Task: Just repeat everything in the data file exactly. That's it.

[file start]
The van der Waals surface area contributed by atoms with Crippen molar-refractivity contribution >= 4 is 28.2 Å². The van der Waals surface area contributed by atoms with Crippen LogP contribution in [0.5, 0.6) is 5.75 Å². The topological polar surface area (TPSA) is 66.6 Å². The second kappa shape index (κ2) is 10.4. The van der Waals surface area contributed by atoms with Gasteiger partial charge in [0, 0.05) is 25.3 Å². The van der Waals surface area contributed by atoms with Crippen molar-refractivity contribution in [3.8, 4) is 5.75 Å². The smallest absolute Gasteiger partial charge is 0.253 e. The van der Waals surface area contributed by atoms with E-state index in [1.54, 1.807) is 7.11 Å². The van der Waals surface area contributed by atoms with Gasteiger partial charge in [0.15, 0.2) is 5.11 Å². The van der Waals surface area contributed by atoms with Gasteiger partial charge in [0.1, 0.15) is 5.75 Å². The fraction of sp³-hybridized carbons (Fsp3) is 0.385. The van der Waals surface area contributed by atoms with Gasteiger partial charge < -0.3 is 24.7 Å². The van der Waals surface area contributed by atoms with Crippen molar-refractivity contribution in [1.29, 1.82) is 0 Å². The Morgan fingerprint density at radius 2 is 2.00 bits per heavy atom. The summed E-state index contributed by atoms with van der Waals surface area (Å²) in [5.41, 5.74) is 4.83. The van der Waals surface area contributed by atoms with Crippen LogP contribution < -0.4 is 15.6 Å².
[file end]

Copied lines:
The van der Waals surface area contributed by atoms with Crippen molar-refractivity contribution >= 4 is 28.2 Å². The van der Waals surface area contributed by atoms with Crippen LogP contribution in [0.5, 0.6) is 5.75 Å². The topological polar surface area (TPSA) is 66.6 Å². The second kappa shape index (κ2) is 10.4. The van der Waals surface area contributed by atoms with Gasteiger partial charge in [0, 0.05) is 25.3 Å². The van der Waals surface area contributed by atoms with Crippen molar-refractivity contribution in [3.8, 4) is 5.75 Å². The smallest absolute Gasteiger partial charge is 0.253 e. The van der Waals surface area contributed by atoms with E-state index in [1.54, 1.807) is 7.11 Å². The van der Waals surface area contributed by atoms with Gasteiger partial charge in [0.15, 0.2) is 5.11 Å². The van der Waals surface area contributed by atoms with Gasteiger partial charge in [0.1, 0.15) is 5.75 Å². The fraction of sp³-hybridized carbons (Fsp3) is 0.385. The van der Waals surface area contributed by atoms with Gasteiger partial charge < -0.3 is 24.7 Å². The van der Waals surface area contributed by atoms with Crippen molar-refractivity contribution in [1.29, 1.82) is 0 Å². The Morgan fingerprint density at radius 2 is 2.00 bits per heavy atom. The summed E-state index contributed by atoms with van der Waals surface area (Å²) in [5.41, 5.74) is 4.83. The van der Waals surface area contributed by atoms with Crippen LogP contribution < -0.4 is 15.6 Å².